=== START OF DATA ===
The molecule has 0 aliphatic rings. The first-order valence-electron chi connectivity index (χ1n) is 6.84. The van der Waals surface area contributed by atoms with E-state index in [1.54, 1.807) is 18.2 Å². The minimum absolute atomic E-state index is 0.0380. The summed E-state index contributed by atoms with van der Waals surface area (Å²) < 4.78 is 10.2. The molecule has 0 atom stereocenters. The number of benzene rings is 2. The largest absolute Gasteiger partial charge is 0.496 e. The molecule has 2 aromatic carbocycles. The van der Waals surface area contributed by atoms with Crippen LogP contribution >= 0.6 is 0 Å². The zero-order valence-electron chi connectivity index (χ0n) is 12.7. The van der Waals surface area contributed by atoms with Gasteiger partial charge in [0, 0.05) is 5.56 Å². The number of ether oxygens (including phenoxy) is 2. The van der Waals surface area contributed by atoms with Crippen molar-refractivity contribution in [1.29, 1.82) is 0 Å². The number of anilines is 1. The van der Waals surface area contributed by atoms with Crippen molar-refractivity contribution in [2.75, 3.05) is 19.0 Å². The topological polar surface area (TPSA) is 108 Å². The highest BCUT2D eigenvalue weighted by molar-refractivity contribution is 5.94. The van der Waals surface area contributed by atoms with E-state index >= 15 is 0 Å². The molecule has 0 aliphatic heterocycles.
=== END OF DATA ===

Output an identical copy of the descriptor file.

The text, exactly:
The molecule has 0 aliphatic rings. The first-order valence-electron chi connectivity index (χ1n) is 6.84. The van der Waals surface area contributed by atoms with E-state index in [1.54, 1.807) is 18.2 Å². The minimum absolute atomic E-state index is 0.0380. The summed E-state index contributed by atoms with van der Waals surface area (Å²) < 4.78 is 10.2. The molecule has 0 atom stereocenters. The number of benzene rings is 2. The largest absolute Gasteiger partial charge is 0.496 e. The molecule has 2 aromatic carbocycles. The van der Waals surface area contributed by atoms with Crippen LogP contribution >= 0.6 is 0 Å². The zero-order valence-electron chi connectivity index (χ0n) is 12.7. The van der Waals surface area contributed by atoms with Gasteiger partial charge in [0, 0.05) is 5.56 Å². The number of ether oxygens (including phenoxy) is 2. The van der Waals surface area contributed by atoms with Crippen molar-refractivity contribution in [1.29, 1.82) is 0 Å². The number of anilines is 1. The van der Waals surface area contributed by atoms with Crippen molar-refractivity contribution in [2.75, 3.05) is 19.0 Å². The topological polar surface area (TPSA) is 108 Å². The highest BCUT2D eigenvalue weighted by molar-refractivity contribution is 5.94. The van der Waals surface area contributed by atoms with E-state index >= 15 is 0 Å². The molecule has 0 aliphatic heterocycles.